Southern Yellow Pine 870 lbf
Douglas Fir 660 lbf
Alder 590 lbf
Yellow Poplar 540 lbf
Eastern White Pine 380 lbf

Names of Wood Species and Confusion

As mentioned earlier, there are thousands of wood species that are used throughout the world. The naming conventions used for all of these species can become very confusing. It is important to look at the exact species (if possible) to avoid confusion. If you search for Janka lists, you’ll probably noticed that some words are repeated many times on that table. You’ll most likely see numerous versions of maple, mahogany, walnut, cherry, oak and others. Many times, the same species of wood may have multiple names. This is usually an attempt to describe the appearance of the wood and to compare exotic woods to more well-known varieties. A good example of this is with Ipe (pronounced EEE-pay), which is also regularly referred to as Brazilian Walnut. As you can tell from the list above, Ipe and black walnut have very different Janka ratings (3,684 lbf vs. 1,010 lbf respectively) and are actually very different. If you have black walnut (much more common) and just stopped looking after the first instance of Walnut, you would think you have incredibly dense wood when in fact, black walnut is actually relatively soft. Mahogany can be particularly confusing because there are many varieties and many of them are common.

If you are unsure, it is best to ask the supplier if possible. If you are refinishing an old piece you can usually ask a local lumber yard or other professional which species would be common for a given time period for your region. Also, it is usually safe to assume the standard common version (i.e. American cherry) instead of the more exotic version (i.e. Jatoba, a.k.a. Brazilian Cherry) unless its explicitly stated.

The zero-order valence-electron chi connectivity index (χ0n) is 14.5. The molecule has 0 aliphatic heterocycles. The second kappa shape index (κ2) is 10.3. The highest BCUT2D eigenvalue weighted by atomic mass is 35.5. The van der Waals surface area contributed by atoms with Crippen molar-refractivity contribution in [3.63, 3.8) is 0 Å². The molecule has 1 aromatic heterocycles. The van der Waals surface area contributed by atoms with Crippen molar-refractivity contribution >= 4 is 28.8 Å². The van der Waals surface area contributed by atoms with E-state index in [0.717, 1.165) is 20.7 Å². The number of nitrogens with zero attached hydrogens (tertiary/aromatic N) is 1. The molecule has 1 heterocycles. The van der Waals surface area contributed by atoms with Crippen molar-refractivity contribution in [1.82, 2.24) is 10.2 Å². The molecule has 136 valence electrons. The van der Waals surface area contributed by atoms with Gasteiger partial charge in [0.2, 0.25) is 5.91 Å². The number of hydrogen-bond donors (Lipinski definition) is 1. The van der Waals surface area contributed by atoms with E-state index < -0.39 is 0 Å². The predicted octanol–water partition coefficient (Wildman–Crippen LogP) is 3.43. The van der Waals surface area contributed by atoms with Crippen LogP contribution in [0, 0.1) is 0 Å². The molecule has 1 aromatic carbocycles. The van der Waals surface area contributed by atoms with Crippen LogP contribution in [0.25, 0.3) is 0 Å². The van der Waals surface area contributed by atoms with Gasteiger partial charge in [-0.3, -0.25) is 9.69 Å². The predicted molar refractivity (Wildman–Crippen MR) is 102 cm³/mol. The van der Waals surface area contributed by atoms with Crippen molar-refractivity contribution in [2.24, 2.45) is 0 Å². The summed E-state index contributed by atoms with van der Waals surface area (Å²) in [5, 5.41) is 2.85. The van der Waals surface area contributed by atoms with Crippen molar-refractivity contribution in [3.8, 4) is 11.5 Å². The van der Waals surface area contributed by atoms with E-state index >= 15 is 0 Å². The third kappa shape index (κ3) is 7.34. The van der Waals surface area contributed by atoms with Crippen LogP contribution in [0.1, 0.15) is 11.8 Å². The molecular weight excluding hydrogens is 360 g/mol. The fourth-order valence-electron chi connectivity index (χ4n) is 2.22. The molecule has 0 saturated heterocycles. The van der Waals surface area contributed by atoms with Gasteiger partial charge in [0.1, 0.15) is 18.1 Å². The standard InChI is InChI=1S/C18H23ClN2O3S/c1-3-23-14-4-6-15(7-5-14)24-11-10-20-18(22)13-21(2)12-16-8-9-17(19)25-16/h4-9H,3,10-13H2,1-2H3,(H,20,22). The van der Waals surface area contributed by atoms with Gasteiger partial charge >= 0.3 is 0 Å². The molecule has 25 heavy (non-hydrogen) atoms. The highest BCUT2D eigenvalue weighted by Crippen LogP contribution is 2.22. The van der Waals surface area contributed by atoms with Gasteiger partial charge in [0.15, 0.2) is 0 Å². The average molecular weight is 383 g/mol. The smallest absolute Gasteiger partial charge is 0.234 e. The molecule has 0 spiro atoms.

Special Considerations

Wood is a natural occurring substance, so there will always be variation, but the Janka scale is usually pretty accurate. There are always exceptions to the rules of course and there are a few that you may encounter more than others.

Reclaimed Wood
Reclaimed wood is becoming more popular. Reclaimed wood may behave very similarly to virgin wood, but it may be more absorbent. Reclaimed wood commonly has more “defects”, such as knots, nail holes, insect holes, dents, dings, cracks, etc. and it also may be more weathered and “dried out”. This may cause the reclaimed wood to absorb finish more readily than virgin wood.

End Grain
This is a very complex subject and more can be read in our End Grain and Waterlox guide, but essentially, there is more than one way to cut a tree. Boards are three dimensional objects and you may encounter all six faces of the wood surface on some projects (small crafts), where others you may only be coating one side (like a floor). Most coating will usually be done on the face (or flat, plain) grain or edge grain. These are the longer sides of the boards and there is not much difference when it comes to finishing these sides. The ends of the boards, however, can behave quite differently. This is called end-grain and it is extremely absorbent.

Spalted, Burl, Rotten, punky, etc.
There are certain circumstances that will alter the normal structure of the wood. Some common terms would be rot, burl, punky or spalted. Usually this means some form of degradation or loss of integrity of the wood’s normal structure. Usually this makes the wood softer or more porous and it may accept stain or finish differently.

1 All numbers from https://en.wikipedia.org/wiki/Janka_hardness_test – As of June, 2019